As their name implies Spreadwings can be easily distinguished from other damselflies by their habit of holding their wings wide open at rest. Scalloped spreadwing can be identified by its scalloped pattern on the thorax and very long, up curved anal appendage (insert). It is rather rare damselfly of edges of ponds, lakes and marshes in lowlands up to lower hills in both dry and wet zone.
Saturday, April 30, 2011
Wednesday, April 27, 2011
Very common breeding resident of gardens and cultivations of almost everywhere of the country and dry zone forests while less common in the hill country. It lives in pairs and they breed practically throughout the year, probably each pair nesting several times in the year. Spotted dove feeds on grains, seeds of grasses and weeds obtains from the ground.
Sunday, April 24, 2011
Wednesday, April 20, 2011
Thursday, April 14, 2011
Mildly venomous snake of gardens, forests, scrublands, cultivation etc. from lowlands to about 1000 m a.s.l of the hill country. Arboreal and diurnal. It preys on lizards, frogs, small mammals, and birds. There are records of even tadpoles, fishes and other snakes in its diet (Sri Lankawe Sarpayan – Ruchira Somaweera 2006)
Sunday, April 10, 2011
Very common breeding resident of Gardens, cultivations and forested areas close to anthropogenic habitats but rare in the higher hills and thick forests. Usually found in flocks of several birds often more than seven, hence the name ‘seven sisters’. It feeds on both insects and vegetable stuffs and most of its food is taken on the ground. Main breeding season is from March to May and perhaps again in August-November.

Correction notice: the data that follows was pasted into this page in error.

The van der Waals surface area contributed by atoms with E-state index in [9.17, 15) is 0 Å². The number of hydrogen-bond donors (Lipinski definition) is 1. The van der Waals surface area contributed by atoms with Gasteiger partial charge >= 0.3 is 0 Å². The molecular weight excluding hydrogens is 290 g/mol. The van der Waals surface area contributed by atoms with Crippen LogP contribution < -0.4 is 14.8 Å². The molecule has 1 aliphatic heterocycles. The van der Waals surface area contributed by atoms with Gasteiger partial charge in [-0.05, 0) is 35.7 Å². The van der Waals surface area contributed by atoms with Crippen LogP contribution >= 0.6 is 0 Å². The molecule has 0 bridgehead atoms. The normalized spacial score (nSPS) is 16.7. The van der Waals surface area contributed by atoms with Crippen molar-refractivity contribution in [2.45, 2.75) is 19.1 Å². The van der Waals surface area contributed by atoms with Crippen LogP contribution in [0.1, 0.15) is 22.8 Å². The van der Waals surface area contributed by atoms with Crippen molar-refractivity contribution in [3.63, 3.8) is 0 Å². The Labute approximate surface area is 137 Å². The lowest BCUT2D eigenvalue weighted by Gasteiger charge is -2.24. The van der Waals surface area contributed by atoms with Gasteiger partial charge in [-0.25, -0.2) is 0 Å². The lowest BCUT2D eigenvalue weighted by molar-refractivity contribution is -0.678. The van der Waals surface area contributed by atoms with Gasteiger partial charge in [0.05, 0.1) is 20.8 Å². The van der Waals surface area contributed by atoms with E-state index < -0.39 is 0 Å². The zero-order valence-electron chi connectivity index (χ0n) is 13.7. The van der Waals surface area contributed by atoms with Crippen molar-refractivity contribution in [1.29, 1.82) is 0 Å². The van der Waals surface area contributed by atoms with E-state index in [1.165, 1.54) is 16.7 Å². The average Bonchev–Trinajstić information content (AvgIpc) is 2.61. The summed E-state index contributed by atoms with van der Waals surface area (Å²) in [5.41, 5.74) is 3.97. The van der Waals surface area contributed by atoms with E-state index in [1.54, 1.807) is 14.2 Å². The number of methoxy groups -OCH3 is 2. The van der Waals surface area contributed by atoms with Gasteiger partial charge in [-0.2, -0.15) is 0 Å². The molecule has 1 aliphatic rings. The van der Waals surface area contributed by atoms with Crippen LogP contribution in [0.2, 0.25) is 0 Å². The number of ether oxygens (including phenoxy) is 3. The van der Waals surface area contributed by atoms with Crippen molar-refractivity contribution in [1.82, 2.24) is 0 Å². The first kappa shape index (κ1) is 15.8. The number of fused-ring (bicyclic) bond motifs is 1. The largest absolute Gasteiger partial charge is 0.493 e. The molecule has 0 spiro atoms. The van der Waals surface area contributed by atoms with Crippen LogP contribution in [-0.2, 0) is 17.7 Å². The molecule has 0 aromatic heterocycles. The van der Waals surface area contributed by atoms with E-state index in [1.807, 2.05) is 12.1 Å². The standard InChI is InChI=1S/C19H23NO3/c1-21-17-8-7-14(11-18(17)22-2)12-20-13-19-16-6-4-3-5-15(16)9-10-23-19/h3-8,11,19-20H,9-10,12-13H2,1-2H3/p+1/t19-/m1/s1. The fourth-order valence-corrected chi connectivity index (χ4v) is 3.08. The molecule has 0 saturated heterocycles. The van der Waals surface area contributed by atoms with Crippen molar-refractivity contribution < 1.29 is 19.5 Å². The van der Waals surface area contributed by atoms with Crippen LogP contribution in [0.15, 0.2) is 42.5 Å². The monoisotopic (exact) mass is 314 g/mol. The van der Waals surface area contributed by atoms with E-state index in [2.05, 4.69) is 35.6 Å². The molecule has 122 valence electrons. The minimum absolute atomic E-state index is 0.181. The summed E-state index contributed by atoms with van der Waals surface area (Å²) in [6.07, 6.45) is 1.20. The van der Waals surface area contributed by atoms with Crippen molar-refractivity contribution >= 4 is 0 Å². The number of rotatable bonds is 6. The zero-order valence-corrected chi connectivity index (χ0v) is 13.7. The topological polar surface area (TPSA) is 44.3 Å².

Friday, April 8, 2011
A rare perennial herb growing on rocky outcrops of dry and intermediate zones of the island. Flowering in January or August to September. This plant use as an ingredient to prepare poultice to draw out broken pieces of thorns or spikes from the body and to prepare an oil in treating dislocation of bones (Medicinal plants used in Ceylon part 1 – Jayaweera 2006)
Tuesday, April 5, 2011
Saturday, April 2, 2011
Common lizard of wet lands such as mangroves, tanks, paddy fields, canals and also streams in forests of all climatic zones from coasts to mid hills. But Deraniyagala mentioned that Water monitor is absent in areas subject to drought that are frequented by wild boar which prey upon it (A Colored atlas of some vertebrates from Ceylon – Tetrapod reptilia Vol 2 -1953). He also indicated that it is unknown from south-east part of the country from Hambegamuwa to Tissamaharama. However recent researches on distribution of this lizard suggested that it is present in that area excluding
[Probably due to the high abundance of crocodiles] but very rare (Lizards of Sri Lanka – Ruchira Somaweera 2009). It
is mainly a scavenger and feed on carrions, fishes, crabs, eggs of water birds,
turtles and crocodiles, birds, small mammals, snakes etc. Yala National Park